Reactive species, which mainly include reactive oxygen species (ROS), are products generated as a consequence of metabolic reactions in the mitochondria of eukaryotic cells. In normal cells, low-level concentrations of these compounds are required for signal transduction before their elimination. However, cancer cells, which exhibit an accelerated metabolism, demand high ROS concentrations to maintain their high proliferation rate. Different ways of developing ROS resistance include the execution of alternative pathways, which can avoid large amounts of ROS accumulation without compromising the energy demand required by cancer cells. Examples of these processes include the guidance of the glycolytic pathway into the pentose phosphate pathway (PPP) and/or the generation of lactate instead of employing aerobic respiration in the mitochondria. Importantly, ROS levels can be used as a thermostat to monitor the damage that cells can bear. The implications for ROS regulation are highly significant for cancer therapy because commonly used radio- and chemotherapeutic drugs influence tumor outcome through ROS modulation. Moreover, the discovery of novel biomarkers that are able to predict the clinical response to pro-oxidant therapies is a crucial challenge to overcome to allow for the personalization of cancer therapies.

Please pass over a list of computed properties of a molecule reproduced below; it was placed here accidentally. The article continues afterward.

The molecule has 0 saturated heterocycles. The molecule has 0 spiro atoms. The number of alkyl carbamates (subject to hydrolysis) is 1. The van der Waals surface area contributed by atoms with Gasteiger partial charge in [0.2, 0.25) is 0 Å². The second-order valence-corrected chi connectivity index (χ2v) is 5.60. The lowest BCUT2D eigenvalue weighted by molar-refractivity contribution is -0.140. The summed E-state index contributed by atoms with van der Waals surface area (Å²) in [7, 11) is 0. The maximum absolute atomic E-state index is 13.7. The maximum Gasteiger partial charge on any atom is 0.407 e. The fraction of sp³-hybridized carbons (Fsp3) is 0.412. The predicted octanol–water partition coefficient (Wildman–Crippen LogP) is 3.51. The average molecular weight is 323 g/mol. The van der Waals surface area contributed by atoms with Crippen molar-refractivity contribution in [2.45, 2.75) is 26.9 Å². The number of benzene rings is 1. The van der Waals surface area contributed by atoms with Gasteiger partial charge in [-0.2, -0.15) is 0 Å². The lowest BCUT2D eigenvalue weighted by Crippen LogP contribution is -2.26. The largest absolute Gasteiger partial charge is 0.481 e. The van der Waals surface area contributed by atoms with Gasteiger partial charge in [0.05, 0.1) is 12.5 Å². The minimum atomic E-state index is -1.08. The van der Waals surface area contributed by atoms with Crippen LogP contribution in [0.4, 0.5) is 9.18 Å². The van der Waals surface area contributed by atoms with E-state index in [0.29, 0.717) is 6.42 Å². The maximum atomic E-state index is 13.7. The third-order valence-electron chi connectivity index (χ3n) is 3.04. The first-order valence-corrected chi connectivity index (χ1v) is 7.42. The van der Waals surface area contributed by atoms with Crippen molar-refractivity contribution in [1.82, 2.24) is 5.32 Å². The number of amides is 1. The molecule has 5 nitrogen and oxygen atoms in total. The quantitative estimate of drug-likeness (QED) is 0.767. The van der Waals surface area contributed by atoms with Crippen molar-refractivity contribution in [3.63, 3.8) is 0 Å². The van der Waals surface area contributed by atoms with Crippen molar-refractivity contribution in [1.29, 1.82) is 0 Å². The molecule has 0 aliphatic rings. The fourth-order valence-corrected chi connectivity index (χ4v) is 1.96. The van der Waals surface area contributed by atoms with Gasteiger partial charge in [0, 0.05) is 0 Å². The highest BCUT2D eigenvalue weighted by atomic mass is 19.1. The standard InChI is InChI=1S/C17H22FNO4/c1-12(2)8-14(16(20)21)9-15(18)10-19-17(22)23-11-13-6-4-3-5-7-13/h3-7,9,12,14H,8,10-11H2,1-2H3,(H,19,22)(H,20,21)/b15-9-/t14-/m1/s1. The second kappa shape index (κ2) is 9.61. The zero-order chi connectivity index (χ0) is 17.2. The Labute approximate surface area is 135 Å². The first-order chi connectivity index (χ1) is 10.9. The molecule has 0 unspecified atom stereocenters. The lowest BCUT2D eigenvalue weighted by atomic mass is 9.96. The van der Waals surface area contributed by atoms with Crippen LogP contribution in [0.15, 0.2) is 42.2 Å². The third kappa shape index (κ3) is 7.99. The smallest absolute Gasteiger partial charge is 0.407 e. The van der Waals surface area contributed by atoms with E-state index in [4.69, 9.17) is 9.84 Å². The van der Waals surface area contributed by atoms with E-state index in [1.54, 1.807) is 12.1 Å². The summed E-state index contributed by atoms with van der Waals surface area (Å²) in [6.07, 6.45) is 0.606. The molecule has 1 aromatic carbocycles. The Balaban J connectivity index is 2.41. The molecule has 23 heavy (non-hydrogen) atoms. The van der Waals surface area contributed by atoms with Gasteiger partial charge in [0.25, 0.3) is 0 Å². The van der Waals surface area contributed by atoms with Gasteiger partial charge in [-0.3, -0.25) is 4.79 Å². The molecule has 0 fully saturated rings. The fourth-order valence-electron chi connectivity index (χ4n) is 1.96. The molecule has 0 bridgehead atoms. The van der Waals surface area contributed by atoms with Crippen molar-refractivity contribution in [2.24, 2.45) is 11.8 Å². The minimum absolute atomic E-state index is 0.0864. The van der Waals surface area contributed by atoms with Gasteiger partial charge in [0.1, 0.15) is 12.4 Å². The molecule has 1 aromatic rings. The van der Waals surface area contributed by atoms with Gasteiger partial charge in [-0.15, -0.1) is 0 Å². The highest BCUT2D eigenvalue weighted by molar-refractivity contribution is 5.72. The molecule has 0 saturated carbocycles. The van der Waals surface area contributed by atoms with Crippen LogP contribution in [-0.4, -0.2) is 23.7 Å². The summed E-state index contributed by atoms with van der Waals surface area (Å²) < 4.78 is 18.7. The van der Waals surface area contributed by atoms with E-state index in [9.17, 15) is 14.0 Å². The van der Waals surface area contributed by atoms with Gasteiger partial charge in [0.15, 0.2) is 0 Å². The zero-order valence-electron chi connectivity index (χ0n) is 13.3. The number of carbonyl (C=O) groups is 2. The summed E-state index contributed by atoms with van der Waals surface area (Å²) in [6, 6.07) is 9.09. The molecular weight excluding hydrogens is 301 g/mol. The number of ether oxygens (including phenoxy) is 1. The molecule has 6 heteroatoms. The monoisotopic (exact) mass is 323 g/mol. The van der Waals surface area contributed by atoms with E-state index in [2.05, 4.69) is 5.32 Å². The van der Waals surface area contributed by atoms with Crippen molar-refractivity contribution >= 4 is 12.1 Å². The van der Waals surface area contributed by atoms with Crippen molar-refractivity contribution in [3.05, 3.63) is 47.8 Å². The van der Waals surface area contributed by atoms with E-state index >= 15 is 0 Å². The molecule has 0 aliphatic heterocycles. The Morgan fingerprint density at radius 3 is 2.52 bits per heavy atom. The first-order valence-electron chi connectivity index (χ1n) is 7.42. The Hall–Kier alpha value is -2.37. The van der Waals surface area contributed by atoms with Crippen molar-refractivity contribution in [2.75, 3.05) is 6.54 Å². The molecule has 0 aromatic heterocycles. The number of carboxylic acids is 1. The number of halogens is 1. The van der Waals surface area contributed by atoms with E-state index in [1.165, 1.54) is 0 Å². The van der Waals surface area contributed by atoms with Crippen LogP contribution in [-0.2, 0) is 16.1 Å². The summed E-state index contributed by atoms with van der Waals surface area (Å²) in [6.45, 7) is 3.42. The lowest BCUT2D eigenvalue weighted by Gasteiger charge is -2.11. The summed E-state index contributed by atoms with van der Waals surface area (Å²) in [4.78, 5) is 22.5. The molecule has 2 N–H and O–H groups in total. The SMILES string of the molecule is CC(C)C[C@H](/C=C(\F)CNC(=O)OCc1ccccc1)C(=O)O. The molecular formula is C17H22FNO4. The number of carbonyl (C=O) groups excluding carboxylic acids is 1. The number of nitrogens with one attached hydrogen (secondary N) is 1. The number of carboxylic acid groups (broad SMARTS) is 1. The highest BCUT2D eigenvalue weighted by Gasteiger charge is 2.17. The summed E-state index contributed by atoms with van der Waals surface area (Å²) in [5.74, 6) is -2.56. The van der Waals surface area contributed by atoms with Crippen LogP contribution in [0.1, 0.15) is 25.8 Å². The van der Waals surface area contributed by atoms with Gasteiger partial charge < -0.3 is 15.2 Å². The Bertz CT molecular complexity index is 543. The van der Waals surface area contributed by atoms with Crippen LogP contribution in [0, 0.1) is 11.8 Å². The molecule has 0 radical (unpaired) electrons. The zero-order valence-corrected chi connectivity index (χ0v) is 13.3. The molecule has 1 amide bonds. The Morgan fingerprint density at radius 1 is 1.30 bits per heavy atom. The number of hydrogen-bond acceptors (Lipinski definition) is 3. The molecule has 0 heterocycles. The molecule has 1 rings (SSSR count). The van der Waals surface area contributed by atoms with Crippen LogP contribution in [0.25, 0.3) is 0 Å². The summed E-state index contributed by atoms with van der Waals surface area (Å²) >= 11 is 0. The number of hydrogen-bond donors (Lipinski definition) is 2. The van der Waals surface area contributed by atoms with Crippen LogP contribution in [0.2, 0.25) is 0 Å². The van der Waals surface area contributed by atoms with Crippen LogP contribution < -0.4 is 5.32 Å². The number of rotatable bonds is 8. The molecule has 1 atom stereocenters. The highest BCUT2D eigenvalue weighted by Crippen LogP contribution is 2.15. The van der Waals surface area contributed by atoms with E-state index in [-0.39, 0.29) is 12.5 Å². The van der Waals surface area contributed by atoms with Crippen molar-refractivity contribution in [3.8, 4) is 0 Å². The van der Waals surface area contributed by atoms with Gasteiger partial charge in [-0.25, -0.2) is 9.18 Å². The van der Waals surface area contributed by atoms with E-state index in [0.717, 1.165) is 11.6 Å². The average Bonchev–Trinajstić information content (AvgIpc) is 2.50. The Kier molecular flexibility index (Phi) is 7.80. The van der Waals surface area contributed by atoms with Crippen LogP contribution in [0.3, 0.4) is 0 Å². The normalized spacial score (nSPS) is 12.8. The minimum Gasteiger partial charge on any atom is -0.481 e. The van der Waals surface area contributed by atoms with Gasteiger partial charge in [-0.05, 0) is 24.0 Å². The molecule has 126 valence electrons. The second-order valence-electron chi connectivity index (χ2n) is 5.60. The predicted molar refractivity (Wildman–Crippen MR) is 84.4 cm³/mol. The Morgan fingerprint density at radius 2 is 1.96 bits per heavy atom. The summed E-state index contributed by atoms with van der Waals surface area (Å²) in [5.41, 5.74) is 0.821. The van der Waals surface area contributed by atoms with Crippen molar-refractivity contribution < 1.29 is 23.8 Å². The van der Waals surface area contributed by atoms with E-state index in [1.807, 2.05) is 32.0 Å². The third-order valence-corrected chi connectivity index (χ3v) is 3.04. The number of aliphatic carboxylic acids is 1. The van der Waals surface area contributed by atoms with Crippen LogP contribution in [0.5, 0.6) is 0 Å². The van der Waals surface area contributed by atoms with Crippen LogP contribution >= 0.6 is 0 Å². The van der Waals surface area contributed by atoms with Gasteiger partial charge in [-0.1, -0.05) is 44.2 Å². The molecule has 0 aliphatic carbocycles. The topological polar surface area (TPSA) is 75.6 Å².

Copyright © 2012 Elsevier B.V. All rights reserved.